NPSA’s have a few characteristics in common. They are non-personal and they are not directly connected to a person. Login with the account doesn’t leave an audit trace showing which person is actually using it. And, of course, NPSA's are very powerful and so use of them should be tightly controlled.
Service and batch accounts also have a specific similarity: one typically doesn't login with such an account, these accounts are not used interactively. In most cases such an account is only used as a placeholder with some permissions to perform specific tasks, like running a webserver with the limited capability to process https-requests and write log files.
Modern IAM solutions can be implemented to facilitate provisioning of personal accounts for specific user functionality. Since non-personal accounts are not an attribute of an identity, there is not a sole user that can be connected to an NPA, so an IAM solution is not suitable to manage them.
If not an IAM problem, then what?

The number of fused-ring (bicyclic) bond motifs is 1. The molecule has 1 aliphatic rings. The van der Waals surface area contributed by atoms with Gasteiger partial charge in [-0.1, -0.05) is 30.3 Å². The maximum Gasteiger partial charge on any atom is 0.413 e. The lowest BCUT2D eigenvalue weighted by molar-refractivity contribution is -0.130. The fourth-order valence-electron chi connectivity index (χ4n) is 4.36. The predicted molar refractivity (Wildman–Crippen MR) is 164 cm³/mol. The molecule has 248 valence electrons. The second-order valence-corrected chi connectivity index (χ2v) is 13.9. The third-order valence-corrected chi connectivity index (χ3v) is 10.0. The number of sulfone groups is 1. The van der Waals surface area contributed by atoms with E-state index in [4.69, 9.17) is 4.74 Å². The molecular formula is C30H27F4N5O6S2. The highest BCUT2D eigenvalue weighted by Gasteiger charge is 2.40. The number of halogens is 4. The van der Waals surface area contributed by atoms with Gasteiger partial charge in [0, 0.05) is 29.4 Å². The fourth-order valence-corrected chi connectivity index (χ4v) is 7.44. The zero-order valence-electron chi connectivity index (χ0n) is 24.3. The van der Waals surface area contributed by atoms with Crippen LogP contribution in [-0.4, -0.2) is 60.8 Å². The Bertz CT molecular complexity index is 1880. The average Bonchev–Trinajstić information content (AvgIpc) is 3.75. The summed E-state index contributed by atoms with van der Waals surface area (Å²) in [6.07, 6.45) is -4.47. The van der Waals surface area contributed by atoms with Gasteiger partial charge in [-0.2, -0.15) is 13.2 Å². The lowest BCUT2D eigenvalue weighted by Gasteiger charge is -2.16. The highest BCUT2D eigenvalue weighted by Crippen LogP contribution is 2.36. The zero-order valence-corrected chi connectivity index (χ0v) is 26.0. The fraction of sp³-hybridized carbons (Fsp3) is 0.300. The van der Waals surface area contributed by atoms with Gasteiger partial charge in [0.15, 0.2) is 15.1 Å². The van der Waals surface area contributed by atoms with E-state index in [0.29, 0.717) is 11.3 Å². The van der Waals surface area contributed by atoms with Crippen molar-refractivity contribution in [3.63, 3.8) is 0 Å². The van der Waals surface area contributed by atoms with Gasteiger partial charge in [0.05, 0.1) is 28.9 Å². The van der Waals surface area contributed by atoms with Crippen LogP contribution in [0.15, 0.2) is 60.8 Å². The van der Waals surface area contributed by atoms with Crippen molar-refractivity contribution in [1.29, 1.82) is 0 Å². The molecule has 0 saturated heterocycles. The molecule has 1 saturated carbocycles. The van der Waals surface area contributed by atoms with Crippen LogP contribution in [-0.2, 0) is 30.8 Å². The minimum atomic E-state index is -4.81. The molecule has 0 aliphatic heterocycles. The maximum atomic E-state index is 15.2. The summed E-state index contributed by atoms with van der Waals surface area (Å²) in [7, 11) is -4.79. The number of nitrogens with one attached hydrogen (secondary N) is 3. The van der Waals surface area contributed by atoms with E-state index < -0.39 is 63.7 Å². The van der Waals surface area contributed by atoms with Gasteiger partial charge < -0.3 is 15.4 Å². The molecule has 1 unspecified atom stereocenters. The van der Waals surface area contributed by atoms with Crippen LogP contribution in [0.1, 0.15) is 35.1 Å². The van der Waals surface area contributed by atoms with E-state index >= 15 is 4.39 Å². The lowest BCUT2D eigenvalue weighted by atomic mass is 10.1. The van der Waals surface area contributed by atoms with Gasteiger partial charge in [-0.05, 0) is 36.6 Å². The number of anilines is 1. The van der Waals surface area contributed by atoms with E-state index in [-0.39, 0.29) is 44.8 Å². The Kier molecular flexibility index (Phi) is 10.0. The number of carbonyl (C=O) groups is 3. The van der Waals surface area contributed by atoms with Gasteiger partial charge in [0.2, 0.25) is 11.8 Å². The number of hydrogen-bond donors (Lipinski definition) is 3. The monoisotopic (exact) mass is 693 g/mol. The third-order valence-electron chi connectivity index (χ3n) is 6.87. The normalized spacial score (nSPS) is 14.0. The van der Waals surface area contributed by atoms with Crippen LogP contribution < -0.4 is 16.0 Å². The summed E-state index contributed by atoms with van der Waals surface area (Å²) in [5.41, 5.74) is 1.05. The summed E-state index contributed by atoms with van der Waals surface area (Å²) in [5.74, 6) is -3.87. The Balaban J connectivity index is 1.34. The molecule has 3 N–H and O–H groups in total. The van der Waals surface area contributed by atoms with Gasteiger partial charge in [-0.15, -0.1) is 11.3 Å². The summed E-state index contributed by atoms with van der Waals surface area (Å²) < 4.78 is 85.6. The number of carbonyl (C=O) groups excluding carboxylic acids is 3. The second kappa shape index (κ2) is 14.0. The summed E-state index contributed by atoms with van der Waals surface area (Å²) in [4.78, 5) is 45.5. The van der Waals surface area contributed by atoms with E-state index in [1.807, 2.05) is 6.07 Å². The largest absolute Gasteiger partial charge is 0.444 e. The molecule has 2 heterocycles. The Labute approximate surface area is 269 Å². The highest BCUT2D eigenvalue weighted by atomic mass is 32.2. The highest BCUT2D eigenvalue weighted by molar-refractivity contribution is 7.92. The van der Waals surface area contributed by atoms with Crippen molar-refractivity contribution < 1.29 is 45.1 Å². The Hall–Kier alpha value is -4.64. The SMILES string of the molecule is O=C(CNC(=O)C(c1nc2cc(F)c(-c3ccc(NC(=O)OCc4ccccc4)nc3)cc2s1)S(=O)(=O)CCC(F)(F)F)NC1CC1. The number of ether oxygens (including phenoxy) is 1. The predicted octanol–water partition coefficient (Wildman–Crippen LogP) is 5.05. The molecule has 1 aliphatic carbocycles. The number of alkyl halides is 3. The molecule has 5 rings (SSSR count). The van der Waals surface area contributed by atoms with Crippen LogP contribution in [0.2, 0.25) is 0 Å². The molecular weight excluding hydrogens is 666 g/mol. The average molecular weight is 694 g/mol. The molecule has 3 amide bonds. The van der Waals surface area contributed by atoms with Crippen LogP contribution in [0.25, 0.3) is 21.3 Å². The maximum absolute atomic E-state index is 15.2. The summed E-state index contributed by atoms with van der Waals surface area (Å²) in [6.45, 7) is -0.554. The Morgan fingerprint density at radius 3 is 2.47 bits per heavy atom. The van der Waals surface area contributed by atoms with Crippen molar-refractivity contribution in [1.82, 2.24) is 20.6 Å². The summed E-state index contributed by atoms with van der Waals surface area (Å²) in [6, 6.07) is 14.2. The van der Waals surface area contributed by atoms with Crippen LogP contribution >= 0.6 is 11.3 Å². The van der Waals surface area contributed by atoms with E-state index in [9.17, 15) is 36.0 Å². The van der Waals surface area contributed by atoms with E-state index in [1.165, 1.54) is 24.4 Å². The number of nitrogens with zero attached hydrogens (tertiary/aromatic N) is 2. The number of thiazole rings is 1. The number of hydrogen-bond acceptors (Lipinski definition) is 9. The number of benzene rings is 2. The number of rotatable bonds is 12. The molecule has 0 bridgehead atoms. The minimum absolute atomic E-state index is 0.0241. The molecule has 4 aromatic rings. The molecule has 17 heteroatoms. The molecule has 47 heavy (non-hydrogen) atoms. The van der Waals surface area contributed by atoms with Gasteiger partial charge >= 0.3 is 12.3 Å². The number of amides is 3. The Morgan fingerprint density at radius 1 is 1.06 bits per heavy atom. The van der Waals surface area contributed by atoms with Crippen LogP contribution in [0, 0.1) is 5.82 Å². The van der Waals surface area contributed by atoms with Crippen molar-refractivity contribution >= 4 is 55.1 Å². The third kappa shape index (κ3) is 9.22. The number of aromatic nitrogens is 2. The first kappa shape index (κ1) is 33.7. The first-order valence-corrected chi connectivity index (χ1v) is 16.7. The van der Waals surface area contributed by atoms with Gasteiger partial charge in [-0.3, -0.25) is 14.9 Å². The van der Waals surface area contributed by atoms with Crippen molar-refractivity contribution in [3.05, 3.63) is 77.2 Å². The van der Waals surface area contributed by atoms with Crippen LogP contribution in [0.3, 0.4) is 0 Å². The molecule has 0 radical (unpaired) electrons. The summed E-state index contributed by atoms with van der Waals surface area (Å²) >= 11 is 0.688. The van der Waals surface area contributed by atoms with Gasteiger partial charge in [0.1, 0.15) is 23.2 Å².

These accounts belong to the component that they manage. The Windows operating system comes with the Administrator account, Linux comes with root. You cannot install Linux without a root account. You may not by default be able to login with it (as on Ubuntu), but the account is there. So by installing an OS, you automatically get the 'God'‑account. There is no choice, it is the result of the change process that leads to the implementation of the OS. Such an NPSA should only be used in a controlled manner from specific processes, like an incident management process (admin may be needed to assist in a catastrophe), or the change management process (the admin permissions may be required to perform an infrastructural change).
The same is true for service accounts: when installing a middleware component, like a database management system, the account is created to enable the service, hence the name service account. Again, you have no choice. You might install the service using a 'root' – type account, but that will result in a security violation, Thou shalt not run any service as root!